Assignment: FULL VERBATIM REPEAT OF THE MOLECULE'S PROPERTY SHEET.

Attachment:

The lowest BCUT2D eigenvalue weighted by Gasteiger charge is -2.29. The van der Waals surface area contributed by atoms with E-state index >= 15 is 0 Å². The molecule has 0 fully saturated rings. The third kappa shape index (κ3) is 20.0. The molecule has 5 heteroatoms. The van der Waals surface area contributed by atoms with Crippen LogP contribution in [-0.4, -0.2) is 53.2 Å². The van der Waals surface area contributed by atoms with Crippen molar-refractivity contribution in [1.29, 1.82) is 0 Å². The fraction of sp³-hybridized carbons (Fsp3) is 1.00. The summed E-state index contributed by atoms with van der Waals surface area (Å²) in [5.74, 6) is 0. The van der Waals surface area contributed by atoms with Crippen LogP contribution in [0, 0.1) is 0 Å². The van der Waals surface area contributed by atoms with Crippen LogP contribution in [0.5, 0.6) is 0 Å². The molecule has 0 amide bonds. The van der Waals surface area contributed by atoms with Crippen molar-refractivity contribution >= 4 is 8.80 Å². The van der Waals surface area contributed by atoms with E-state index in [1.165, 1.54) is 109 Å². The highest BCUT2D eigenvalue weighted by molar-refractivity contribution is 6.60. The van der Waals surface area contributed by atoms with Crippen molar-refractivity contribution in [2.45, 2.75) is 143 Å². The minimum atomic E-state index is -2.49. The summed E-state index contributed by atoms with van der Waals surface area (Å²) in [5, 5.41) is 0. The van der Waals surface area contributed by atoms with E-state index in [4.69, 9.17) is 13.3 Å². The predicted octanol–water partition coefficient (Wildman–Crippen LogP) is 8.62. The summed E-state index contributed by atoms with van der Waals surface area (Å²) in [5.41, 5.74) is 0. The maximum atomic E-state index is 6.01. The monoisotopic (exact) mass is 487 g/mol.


The lowest BCUT2D eigenvalue weighted by Gasteiger charge is -2.29. The van der Waals surface area contributed by atoms with E-state index >= 15 is 0 Å². The molecule has 0 fully saturated rings. The third kappa shape index (κ3) is 20.0. The molecule has 5 heteroatoms. The van der Waals surface area contributed by atoms with Crippen LogP contribution in [-0.4, -0.2) is 53.2 Å². The van der Waals surface area contributed by atoms with Crippen molar-refractivity contribution in [1.29, 1.82) is 0 Å². The fraction of sp³-hybridized carbons (Fsp3) is 1.00. The summed E-state index contributed by atoms with van der Waals surface area (Å²) in [5.74, 6) is 0. The van der Waals surface area contributed by atoms with Crippen LogP contribution in [0, 0.1) is 0 Å². The van der Waals surface area contributed by atoms with Crippen LogP contribution in [0.5, 0.6) is 0 Å². The molecule has 0 amide bonds. The van der Waals surface area contributed by atoms with Crippen molar-refractivity contribution >= 4 is 8.80 Å². The van der Waals surface area contributed by atoms with E-state index in [1.165, 1.54) is 109 Å². The highest BCUT2D eigenvalue weighted by molar-refractivity contribution is 6.60. The van der Waals surface area contributed by atoms with Crippen molar-refractivity contribution in [2.45, 2.75) is 143 Å². The minimum atomic E-state index is -2.49. The summed E-state index contributed by atoms with van der Waals surface area (Å²) in [5, 5.41) is 0. The van der Waals surface area contributed by atoms with E-state index in [4.69, 9.17) is 13.3 Å². The predicted octanol–water partition coefficient (Wildman–Crippen LogP) is 8.62. The summed E-state index contributed by atoms with van der Waals surface area (Å²) in [5.41, 5.74) is 0. The maximum atomic E-state index is 6.01. The monoisotopic (exact) mass is 487 g/mol.